Thursday, May 07, 2009

The Feet of H. floresiensis

John Noble Wilford has an article in (yes, I know he writes for the New York Times) on the feet of Homo floresiensis, found on Palau and Flores, in Indonesia. He writes:
Now the examination of lower limbs and especially an almost complete left foot and parts of the right, the researchers reported, shows that the species walked upright, like other known hominids. There were five toes, as in other primates, but the big toe was stubby, more like a chimp’s.

Stranger still was the size of the feet — more than seven and a half inches long, out of proportion to its short lower limbs. The imbalance evoked the physiology of some African apes, but it has never before been seen in hominids.

And then there were those flat feet. Humans sometimes have fallen arches and flat feet, but scientists noted that this was no human foot. The navicular bone, which helps form the arch in the modern foot, was especially primitive, more akin to one in great apes. Without a strong arch — that is, flat-footed — the hominid would have lacked the spring-like action needed for efficient running. It could walk, but not run like humans.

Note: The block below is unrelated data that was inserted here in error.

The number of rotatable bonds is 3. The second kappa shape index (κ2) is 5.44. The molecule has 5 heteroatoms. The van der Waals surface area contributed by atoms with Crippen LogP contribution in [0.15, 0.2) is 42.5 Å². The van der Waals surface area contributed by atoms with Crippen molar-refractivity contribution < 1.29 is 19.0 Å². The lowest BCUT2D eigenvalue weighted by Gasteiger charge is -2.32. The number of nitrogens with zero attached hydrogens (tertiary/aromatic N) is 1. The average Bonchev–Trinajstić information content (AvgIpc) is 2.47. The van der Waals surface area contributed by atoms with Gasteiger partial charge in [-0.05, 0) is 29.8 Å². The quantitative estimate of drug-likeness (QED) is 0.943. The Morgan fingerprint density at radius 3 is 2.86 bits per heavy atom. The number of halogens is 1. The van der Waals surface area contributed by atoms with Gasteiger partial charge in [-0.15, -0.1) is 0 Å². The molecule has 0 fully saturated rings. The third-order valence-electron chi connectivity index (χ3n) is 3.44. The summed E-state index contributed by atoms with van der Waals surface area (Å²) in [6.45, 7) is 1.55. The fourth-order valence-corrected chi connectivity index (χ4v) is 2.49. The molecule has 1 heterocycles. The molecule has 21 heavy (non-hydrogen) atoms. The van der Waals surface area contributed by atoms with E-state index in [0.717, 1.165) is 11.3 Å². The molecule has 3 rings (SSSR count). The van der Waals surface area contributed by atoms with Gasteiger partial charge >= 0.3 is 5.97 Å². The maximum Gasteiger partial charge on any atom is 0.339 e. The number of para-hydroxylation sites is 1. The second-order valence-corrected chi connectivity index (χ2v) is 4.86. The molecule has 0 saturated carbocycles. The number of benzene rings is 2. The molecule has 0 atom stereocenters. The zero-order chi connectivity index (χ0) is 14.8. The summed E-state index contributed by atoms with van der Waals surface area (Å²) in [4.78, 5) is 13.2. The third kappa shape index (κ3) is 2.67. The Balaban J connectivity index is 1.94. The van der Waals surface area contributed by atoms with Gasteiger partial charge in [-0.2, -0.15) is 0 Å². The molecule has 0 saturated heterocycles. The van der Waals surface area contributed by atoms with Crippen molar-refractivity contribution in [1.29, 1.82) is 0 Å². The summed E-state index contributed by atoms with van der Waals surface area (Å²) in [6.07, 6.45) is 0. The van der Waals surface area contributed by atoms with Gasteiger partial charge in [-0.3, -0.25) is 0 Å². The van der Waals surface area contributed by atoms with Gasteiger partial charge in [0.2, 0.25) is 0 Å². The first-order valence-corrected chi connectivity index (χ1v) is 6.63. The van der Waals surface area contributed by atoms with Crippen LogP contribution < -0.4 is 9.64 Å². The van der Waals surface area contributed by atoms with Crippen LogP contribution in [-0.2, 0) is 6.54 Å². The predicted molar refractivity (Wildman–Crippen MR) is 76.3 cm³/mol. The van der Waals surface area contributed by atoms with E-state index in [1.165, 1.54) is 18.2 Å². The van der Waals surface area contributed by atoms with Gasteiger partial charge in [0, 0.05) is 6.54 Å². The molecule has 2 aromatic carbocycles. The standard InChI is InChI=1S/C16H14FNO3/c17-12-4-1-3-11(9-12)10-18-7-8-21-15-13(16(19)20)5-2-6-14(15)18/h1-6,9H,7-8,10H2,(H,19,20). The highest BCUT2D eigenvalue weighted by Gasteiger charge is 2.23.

Weighing the new evidence, the research team led by William L. Jungers, a paleoanthropologist at the Stony Brook Medical Center on Long Island, concluded that “the foot of H. floresiensis exhibits a broad array of primitive features that are not seen in modern humans
of any body size.”
At this point, the hominid bush got bushier:
Dr. Jungers and his colleagues raised the possibility that the ancestor of the species was not Homo erectus, as had been the original assumption. H. erectus is known as the earliest hominid to leave Africa and make its way across Asia. At a symposium two weeks ago, several scientists edged toward the view that the so-called hobbits emerged from another, more primitive hominid ancestor.
This is possible. We already know that hominids were at the gates of Europe, with the discovery of the Dmanisi hominids that are primitive even for Homo erectus/ergaster. Curiouser and curiouser.

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